Saturday, 4 September 2010

Review: Sapphique - Catherine Fisher

SapphiqueFinn has escaped from the terrible living Prison of Incarceron, but its memory torments him, because his brother Keiro is still inside. Outside, Claudia insists he must be king, but Finn doubts even his own identity. Is he the lost prince Giles? Or are his memories no more than another construct of his imprisonment? And can you be free if your friends are still captive? Can you be free if your world is frozen in time? Can you be free if you don't even know who you are? Inside Incarceron, has the crazy sorcerer Rix really found the Glove of Sapphique, the only man the Prison ever loved. Sapphique, whose image fires Incarceron with the desire to escape its own nature. If Keiro steals the glove, will he bring destruction to the world? Inside. Outside. All seeking freedom. Like Sapphique.

*May contain Spoilers from the first book*

You can read my review of Incarceron here.

Having enjoyed Incarceron I was really looking forward to reading Sapphique because I really wanted to find out what happens to the characters and learn more about the world(s) they live in. And yet despite this, I found the book a little hard to get into at first. Largely, I put this down to a complete lack of my favourite character in the series, Keiro, for a good section at the beginning. The start of the story switches between Finn and Claudia - who didn't hold my attention all that much - and Attia. Attia's sections were more interesting and I much prefer her than the other two. Luckily, when Keiro does show up it's in true fashion to his character. It's unexpected, showy and with a big handful of arrogance. I think the reason I particularly like his character is because while the others spend most of the time talking about what they should do or complaining about what's happened, Keiro just gets on and does something - okay, maybe it's not always the right thing that he does but he takes a chance. I also think he's the most amusing - in a dry, sarcastic kind of way - of the characters:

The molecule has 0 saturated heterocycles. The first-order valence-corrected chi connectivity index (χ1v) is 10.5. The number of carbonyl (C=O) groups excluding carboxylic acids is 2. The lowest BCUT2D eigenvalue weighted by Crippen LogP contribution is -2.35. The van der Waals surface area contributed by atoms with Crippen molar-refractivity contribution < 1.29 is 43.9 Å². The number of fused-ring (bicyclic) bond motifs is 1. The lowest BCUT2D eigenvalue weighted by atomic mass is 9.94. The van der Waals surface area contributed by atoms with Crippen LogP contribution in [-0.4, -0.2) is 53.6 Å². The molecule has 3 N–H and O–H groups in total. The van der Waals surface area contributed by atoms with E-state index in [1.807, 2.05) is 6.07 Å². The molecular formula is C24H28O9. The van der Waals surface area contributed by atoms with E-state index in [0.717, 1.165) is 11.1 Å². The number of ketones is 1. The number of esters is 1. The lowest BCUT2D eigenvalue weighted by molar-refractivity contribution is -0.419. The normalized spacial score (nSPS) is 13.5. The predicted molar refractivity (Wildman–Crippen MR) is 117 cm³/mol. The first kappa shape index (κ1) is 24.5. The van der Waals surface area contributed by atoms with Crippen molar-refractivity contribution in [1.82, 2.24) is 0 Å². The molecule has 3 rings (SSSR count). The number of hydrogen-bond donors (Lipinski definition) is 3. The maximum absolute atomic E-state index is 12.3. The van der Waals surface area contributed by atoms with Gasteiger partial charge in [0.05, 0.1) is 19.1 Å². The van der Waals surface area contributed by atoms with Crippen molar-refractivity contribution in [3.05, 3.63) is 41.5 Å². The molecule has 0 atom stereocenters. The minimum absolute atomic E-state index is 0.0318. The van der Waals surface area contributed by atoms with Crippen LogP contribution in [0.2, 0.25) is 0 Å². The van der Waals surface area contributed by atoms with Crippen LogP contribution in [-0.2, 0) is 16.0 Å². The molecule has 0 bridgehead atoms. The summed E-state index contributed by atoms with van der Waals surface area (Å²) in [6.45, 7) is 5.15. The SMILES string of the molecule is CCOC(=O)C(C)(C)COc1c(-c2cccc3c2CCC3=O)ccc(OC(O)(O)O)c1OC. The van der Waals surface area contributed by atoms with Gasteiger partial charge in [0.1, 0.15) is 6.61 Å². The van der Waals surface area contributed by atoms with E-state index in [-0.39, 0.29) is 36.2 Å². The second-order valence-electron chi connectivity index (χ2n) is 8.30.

"Your arrogance is surprising."
"I’ve had a lot of practice," Keiro said.

While Finn and Claudia are probably the most obvious 'couple' in this series - and despite Attia obviously having a thing for Finn - I couldn't help shipping Keiro and Attia once they'd teamed up again. They spend half their time bickering in a way that suggests they really don't want to admit they like each other and despite the number of times they say they don't need each other, they never abandon each other.

The middle section of Sapphique picked up and there was a good combination of action and explanations, moving the story on and starting to tie things up. Towards the end though, maybe the final hundred pages or so I found the story starting to drag a little. I still haven't decided if this was that the story was unnecessarily longer than it needed to be or if it was that there was too much information so I just didn't process it all and started to miss bits. I just felt like I was reading just to get to the end at some points.

All in all, I still enjoyed the book and if you've read Incarceron you'll want to know what happens next. The series is an interesting concept but in my opinion, it wasn't executed quite as well as it could have been.

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